Can a constant force cause variable acceleration? I think that the answer is no. How can a force cause variable acceleration?

  • 4
    $\begingroup$ Maybe you should link the article? $\endgroup$
    – Puk
    Jun 15, 2020 at 1:03
  • $\begingroup$ As Puk suggested, unless you can recapitulate the rationale or link to the article, this question doesn't make much sense as it stands. Voting to close, notify me if you edit the question to include more substance. $\endgroup$
    – user87745
    Jun 15, 2020 at 1:05
  • 3
    $\begingroup$ $F=ma$ If $F$ is constant and $m$ is constant, the $a$ must be constant. Sometimes $m$ isn't constant, such as when a rocket becomes lighter as it uses fuel. Is that what you are thinking? $\endgroup$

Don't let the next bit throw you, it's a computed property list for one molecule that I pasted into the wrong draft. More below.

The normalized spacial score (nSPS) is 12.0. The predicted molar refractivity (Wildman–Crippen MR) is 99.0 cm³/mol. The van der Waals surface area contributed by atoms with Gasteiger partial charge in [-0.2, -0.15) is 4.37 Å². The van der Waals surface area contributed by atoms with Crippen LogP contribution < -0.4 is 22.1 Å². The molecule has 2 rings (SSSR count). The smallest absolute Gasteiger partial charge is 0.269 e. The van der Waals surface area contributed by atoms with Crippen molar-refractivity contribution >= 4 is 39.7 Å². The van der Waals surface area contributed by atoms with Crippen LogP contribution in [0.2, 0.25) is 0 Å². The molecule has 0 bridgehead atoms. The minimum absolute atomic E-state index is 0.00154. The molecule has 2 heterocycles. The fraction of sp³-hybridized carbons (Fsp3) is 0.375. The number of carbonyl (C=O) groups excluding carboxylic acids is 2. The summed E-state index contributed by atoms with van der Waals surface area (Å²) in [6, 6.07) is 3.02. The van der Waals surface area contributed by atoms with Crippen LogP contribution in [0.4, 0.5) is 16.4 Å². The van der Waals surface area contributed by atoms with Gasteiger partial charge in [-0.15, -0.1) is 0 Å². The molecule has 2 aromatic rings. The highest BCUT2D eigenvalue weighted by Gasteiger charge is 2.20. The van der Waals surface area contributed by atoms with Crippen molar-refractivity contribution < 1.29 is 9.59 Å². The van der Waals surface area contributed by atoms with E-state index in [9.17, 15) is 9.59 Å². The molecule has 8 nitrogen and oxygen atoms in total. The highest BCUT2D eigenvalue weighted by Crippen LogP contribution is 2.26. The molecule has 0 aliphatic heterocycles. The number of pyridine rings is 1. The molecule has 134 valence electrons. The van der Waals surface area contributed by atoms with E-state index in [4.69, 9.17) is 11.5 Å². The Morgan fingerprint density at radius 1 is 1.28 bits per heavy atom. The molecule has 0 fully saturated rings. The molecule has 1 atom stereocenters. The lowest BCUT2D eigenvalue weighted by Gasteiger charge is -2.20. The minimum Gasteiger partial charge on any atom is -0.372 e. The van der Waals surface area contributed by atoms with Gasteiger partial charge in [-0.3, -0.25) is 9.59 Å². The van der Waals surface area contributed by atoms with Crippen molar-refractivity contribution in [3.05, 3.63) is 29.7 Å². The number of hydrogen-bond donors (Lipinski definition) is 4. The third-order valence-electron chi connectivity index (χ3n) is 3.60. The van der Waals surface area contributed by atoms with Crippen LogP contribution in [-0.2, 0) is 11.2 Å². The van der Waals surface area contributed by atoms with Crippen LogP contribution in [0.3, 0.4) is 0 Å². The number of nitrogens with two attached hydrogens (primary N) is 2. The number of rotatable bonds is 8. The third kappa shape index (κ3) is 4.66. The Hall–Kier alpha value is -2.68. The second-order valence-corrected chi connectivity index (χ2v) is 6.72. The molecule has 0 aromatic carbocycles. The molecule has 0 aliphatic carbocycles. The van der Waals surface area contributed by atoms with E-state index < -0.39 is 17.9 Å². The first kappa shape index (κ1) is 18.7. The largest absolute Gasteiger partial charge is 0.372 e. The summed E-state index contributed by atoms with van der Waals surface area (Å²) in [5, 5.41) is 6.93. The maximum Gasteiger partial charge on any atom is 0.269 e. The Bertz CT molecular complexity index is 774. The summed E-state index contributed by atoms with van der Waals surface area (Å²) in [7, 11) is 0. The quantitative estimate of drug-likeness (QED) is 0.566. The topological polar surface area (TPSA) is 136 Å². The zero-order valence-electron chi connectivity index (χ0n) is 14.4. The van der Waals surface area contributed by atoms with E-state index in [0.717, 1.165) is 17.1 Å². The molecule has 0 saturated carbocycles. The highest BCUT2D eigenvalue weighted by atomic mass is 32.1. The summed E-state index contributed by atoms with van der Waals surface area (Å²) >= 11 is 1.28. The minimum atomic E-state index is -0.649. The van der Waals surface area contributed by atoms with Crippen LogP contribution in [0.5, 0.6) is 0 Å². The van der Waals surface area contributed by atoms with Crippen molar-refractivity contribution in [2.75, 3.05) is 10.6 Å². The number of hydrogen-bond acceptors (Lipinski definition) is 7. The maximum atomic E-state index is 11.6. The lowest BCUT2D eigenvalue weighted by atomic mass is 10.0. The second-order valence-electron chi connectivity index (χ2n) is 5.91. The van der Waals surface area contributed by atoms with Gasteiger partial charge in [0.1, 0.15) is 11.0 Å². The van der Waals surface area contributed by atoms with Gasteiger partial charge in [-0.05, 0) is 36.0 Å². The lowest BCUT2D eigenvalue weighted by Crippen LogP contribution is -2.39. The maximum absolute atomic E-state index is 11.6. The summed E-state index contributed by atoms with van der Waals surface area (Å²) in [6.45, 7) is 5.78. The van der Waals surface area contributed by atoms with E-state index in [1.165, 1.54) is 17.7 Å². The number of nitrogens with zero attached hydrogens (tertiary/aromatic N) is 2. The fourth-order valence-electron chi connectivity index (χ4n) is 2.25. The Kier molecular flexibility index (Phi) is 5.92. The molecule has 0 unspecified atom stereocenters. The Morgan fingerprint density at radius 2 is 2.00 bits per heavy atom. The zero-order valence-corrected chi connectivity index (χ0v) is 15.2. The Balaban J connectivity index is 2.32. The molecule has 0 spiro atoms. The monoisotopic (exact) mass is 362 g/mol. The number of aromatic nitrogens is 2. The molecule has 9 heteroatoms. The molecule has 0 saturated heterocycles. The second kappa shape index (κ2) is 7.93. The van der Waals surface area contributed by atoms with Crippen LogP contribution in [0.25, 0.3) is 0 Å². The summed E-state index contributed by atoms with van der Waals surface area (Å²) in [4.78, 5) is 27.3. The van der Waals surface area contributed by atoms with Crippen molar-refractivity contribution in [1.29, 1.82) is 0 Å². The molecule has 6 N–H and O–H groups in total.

– mmesser314
    Jun 15, 2020 at 1:17
  • $\begingroup$ Dvij D.C I was unable to link the article so i have removed that part. $\endgroup$
    – royboy
    Jun 16, 2020 at 1:20

1 Answer 1


Only if the mass of the accelerating body is changing; or in the theory of relativity, depending on how you define acceleration.

Newton's second law reads $\vec{F}=m\vec{a}$, so in Newtonian mechanics, if the force is constant, mass must change if acceleration is to change. As an example, consider a rocket propelled by a constant force in space, expending fuel as this happens. Even though the force is the same, the rocket gets lighter over time, and accelerates faster and faster.

In special relativity, when we speak of uniform acceleration, we normally mean constant acceleration with respect to an inertial frame in which the accelerating body is instantaneously at rest. This means the accelerating body always "feels" the same force. However, the so-called three-acceleration of a uniformly accelerating body measured by an observer in an inertial frame changes over time. This is most notable when the accelerating body approaches the speed of light with respect to the observer: it cannot exceed the speed of light, so the magnitude of the acceleration measured by the inertial observer eventually decreases.


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